Wednesday, February 22, 2012

Germany and the Euro Problems

I think that there is one interesting aspect to the turmoil in Europe. Well, okay, two. The one I am not referring to here is the revenge of reality. Borrowing to consume, especially as a national policy is stupid. It can only be done as a direct result of determined evasion of the fact that you are still going to be alive, or be a country, in the next minute. We should be very familiar with this trend. It is what is happening in Washington today.

What I want to discuss here is what is happening within and toward Germany: what the Germans are thinking and doing, and how people are acting toward Germany as Europe grapples with Greece’s very high government debt.

In more than one news article Germany has been called the paymaster, that is, ultimately, it is Germany who will provide the funds for bailing out every stupid government, that includes not just the Greeks, the Irish, the Spanish, and the Portugese, but also, when their time comes, the Italians and the French, although even German isn’t wealthy enough to save them all. In fact, the French have pushed policies recently that would have required the ECB, the European Central Bank, to fund recapitalizing the banks in France and elsewhere. That really means that Germany would be the source of the capital. The Germans said no, do it yourself.

There are other European governments besides Germany that have been more responsible in their fiscal habits that would have money to offer, but they are all small. Combined, the other governments would be dwarfed by problems in Greece. No, only Germany is large enough and wealthy enough to have the capacity to bail out a small country like Greece.

This recognition also includes the understanding that it isn’t just money that is required. This understanding comes from Germany. Others, many others, both within and outside of government, are calling for the ECB to just inflate their way out of the current mess. On some level Germany understands that doing so would destroy their wealth, and they aren’t willing to do that. So far, the ECB has been controlled by the Germans.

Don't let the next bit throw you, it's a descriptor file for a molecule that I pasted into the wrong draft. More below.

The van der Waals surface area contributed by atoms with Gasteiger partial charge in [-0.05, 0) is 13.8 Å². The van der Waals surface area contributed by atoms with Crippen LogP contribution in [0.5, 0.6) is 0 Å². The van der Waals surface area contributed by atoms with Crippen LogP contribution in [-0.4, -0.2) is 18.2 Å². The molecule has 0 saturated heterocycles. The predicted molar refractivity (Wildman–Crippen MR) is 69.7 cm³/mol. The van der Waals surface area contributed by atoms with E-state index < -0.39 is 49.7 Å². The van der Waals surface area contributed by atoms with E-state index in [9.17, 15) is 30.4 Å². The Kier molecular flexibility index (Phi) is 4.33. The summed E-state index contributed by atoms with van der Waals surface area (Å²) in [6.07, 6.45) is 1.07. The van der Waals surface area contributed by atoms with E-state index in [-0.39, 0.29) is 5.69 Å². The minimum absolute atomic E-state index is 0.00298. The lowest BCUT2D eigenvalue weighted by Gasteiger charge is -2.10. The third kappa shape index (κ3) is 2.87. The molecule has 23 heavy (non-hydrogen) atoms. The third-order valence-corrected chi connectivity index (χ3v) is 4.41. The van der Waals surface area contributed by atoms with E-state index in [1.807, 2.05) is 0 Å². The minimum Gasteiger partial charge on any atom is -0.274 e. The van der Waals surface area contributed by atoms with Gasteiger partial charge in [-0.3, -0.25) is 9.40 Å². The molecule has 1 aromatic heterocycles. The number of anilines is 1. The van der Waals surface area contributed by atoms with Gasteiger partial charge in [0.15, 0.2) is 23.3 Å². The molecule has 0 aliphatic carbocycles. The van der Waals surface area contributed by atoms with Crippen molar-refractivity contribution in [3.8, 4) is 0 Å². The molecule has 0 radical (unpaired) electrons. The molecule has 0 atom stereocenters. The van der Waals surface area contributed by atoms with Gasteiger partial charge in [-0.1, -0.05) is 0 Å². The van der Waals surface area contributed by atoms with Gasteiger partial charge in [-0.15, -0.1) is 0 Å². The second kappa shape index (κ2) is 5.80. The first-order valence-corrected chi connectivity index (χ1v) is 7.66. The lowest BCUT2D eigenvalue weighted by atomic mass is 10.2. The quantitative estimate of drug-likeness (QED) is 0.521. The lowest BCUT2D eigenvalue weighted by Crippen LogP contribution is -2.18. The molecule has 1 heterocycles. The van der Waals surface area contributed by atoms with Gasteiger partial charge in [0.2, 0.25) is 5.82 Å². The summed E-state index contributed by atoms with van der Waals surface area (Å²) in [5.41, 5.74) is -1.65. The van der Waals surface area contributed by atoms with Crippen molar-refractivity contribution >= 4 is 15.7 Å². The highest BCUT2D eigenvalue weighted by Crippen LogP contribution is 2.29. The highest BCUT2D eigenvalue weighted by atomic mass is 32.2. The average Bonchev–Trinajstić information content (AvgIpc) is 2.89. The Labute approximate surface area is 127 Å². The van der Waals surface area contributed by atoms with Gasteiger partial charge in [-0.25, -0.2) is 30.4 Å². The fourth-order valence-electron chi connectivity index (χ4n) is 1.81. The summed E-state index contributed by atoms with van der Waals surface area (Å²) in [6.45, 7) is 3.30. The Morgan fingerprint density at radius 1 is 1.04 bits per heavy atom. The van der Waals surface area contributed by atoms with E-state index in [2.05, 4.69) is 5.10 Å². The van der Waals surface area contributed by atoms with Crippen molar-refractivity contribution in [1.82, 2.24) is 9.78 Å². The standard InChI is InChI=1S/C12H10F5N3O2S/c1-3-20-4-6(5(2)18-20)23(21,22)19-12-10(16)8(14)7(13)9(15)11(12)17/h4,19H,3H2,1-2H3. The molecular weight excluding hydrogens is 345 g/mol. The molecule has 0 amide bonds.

Then we have the people who explain the entire problem in terms of Germany’s scheme when the euro zone was established to construct it for their own benefit. The most consistent and clear statement of this view that I have seen comes from Stratfor, a private “intelligence” firm in the U.S. In a report, “Germany's Role in Europe and the European Debt Crisis”, published January 31, 2012, Stratfor argues that Germany engineered the agreements setting up the bloc and the common currency to make them wealthy.

[a cause] relates to Germany's status as the world's second-largest exporter. About 40 percent of German gross domestic product comes from exports, much of them to the European Union. For all their discussion of fiscal prudence and care, the Germans have an interest in facilitating consumption and demand for their exports across Europe. Without these exports, Germany would plunge into depression.
Therefore, the Germans have used the institutions and practices of the European Union to maintain demand for their products. Through the currency union, Germany has enabled other eurozone states to access credit at rates their economies didn't merit in their own right. In this sense, Germany encouraged demand for its exports by facilitating irresponsible lending practices across Europe. The degree to which German actions encouraged such imprudent practices -- since German industrial production vastly outstrips its domestic market, making sustained consumption in markets outside Germany critical to German economic prosperity -- is not fully realized.
True austerity within the European Union would have been disastrous for the German economy, since declines in consumption would have come at the expense of German exports. While demand from Greece is only a small portion of these exports, Greece is part of the larger system -- and the proper functioning of that system is very much in Germany's strategic interests. The Germans claim the Greeks deceived their creditors and the European Union. A more comprehensive explanation would include the fact that the Germans willingly turned a blind eye. Though Greece is an extreme case, Germany's overall interest has been to maintain European demand -- and thus avoid prudent austerity -- as long as possible.